Too Early to Say?

“What in your opinion were the major impacts of the French Revolution?” – questioner

“It is too early to say.” – Zhou Enlai, Premier of the People’s Republic of China 1954-1976


This famous – but possibly misreported – exchange occurred during Richard Nixon’s groundbreaking visit to China in 1968.

Were Zhou Enlai to be reincarnated as a NEM observer in 2023, he would almost certainly say the same thing about the closure of Liddell Power Station. In this short post I’ll be slightly less circumspect than Zhou, but I will stick mostly to facts rather than offering opinions.

What I’ll focus on are changes in spot prices and supply levels by energy source immediately before and after Liddell’s shutdown, and in comparison with a corresponding period in 2022. I’ve used three timeframes to compare outcomes:

  • The three-week period culminating in Liddell’s last week of operation: 10 April to 30 April 2023 (“preclose”)
  • The two subsequent weeks: 1 May to 14 May 2023 (“postclose”)
  • The whole corresponding five-week period a year ago: 11 April to 15 May 2022 (“pcp22”)

These periods are much too limited to draw firm conclusions of course, but we have only two weeks’ data for the post-Liddell era, and using longer pre-closure periods might risk unrelated seasonal factors influencing the results (in particular changing levels of demand and sunshine hours).

The sixty-four dollar question

That question would be about price impacts of course, so here they are for each NEM region:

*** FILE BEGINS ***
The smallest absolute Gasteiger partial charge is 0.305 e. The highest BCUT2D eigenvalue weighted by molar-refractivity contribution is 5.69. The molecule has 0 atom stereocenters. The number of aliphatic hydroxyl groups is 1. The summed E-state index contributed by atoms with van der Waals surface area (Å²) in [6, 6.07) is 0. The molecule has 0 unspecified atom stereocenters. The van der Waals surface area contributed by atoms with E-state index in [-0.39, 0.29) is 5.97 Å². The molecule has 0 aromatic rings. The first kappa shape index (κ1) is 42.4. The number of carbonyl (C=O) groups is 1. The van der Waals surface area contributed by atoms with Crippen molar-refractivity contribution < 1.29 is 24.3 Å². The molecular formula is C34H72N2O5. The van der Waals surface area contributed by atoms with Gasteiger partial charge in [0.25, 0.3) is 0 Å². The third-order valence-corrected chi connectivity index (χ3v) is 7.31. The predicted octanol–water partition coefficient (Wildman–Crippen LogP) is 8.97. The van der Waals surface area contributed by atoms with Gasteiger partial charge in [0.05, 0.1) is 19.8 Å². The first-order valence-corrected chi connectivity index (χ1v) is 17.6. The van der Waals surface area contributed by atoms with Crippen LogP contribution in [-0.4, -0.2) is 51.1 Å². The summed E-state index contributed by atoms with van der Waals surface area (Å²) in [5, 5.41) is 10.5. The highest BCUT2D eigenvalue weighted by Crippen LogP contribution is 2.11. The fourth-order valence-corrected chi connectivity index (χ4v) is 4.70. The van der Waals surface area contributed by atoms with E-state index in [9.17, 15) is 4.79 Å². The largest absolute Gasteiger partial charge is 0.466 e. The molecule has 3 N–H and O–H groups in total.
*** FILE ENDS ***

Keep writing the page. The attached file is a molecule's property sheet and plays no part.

I’ve split average spot price into “underlying” and “volatility” components, where the latter is the contribution to the average from the excess part of any spot price beyond $300/MWh, and the underlying component is the balance (ie the average of spot prices capped at $300/MWh).

Spot prices rose significantly in all regions in the wake of Liddell’s closure but a little unexpectedly the largest increases in both absolute and percentage terms were in South Australia and Victoria, rather than Liddell’s home state of New South Wales, or in Queensland. The volatility breakdown clearly shows that South Australian prices post-closure have been affected by price spikes in that region (note these spikes also impact the underlying average). This is one of those confounding factors which almost certainly have nothing to do with Liddell closure. Outages and flow restrictions on the Heywood interconnector between Victoria and South Australia were the likely culprit here.

Another factor dragging southern mainland prices closer to averages in the northern regions may be the easing of constraints on the Victoria – New South Wales (VNI) interconnector following adjustments by AEMO and with seasonally falling levels of utility solar output in south-western New South Wales and north-western Victoria.

Relative to the corresponding weeks in 2022, prices in 2023 both before and after Liddell closure were significantly lower for the northern states in 2023. Hopefully this means we are not in for a repeat of the extreme price outcomes caused by coal-fired generation outages and spiralling gas prices in Q2 2022.

While Liddell’s closure certainly coincides with a significant change in spot prices before and after closure, before leaping to too many conclusions, it’s worth considering a second cut of the price chart above, where I’ve split the corresponding 2022 five-week period into three-week (“pcp22_1”) and two-week (“pcp22_2”) blocks matching the 2023 pre- and post-closure periods:
In 2022 the price increases between the end of April and early May periods were far larger in the northern NEM regions than over the corresponding weeks in 2023. This simply goes to show that trying to attribute price changes over such short periods to any individual factor is a fool’s errand.

Swings and roundabouts